“Due to the complete lockdown across the country for 21 days, the economic growth in the first quarter of the next financial year will be very low.
“I don’t expect economic growth in next two quarter (of 2020-21) to be more than 3 per cent which makes achieving the USD 5-trillion target by 2024-25 very very difficult,” Sen said.
Prime Minister Narendra Modi announced a complete lockdown across the country for 21 days from Tuesday midnight, asserting that social distancing is the only way out for the country in its decisive battle against the coronavirus.
“Now, my estimate is that the loss depends largely upon the extent to which the shutdown will continue. At the moment, it is for a three-week period and over those three weeks, the economy will probably be taking a reduction of GDP of around Rs 5 lakh crore,” he pointed out.
India’s GDP growth had slipped to a nearly seven-year low of 4.7 per cent in the October-December quarter of 2019-20, weighed by a contraction in manufacturing sector output. In the July-September quarter of the ongoing financial year, the economic growth was revised to 5.1 per cent from the 4.5 per cent estimated earlier. The Modi government aims to make India a USD 5-trillion economy by 2024-25.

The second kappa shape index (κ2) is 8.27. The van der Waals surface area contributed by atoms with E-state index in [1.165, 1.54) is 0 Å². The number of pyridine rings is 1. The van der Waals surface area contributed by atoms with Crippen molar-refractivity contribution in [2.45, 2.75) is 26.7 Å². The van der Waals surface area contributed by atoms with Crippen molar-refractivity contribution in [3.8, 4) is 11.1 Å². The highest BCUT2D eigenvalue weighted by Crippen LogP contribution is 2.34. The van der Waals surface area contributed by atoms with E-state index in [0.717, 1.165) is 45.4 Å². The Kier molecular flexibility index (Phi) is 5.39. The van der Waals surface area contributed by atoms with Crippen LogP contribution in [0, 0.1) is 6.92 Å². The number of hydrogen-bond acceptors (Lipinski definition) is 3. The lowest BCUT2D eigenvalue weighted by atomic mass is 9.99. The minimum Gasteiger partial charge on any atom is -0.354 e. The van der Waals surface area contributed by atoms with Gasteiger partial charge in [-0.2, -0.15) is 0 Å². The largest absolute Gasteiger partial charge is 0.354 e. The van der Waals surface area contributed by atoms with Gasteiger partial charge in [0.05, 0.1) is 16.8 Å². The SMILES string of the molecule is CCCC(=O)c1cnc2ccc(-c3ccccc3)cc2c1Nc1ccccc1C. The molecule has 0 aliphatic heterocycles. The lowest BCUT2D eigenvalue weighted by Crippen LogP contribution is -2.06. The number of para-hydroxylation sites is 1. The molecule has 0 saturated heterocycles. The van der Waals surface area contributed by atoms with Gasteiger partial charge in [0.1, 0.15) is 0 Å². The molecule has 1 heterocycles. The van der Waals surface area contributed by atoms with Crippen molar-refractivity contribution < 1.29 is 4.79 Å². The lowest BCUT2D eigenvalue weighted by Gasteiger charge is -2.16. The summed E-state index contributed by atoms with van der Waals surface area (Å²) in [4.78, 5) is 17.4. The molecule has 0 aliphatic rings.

Asked whether there is a case for a fiscal stimulus, he said that at the moment, fiscal stimulus is not going to help growth because problem is now a supply-side problem.
“Production is not taking place. Fiscal stimulus works when problem is on the demand side. ”
“At the moment, fiscal intervention should be to make sure that the poor and vulnerable who don’t have money to tide over this period don’t get to pushed into hunger,” Sen, who chairs the Standing Committee on Economic Statistics, said.
Stating that the finance ministry unfortunately cannot do much to boost growth as the country is in a lockdown situation and production is not happening, he said, “At the moment, I think focus should not be growth at all. The finance ministry’s focus should be to make sure that effects of lockdown do not lead to poverty among the working class.”
On whether the RBI should cut policy rates, Sen said it is not strictly necessary at the moment.
“Repo rate cut becomes important when you have investment activities going on. But at the moment, that is not the issue. I think repo rate cut can wait,” he said.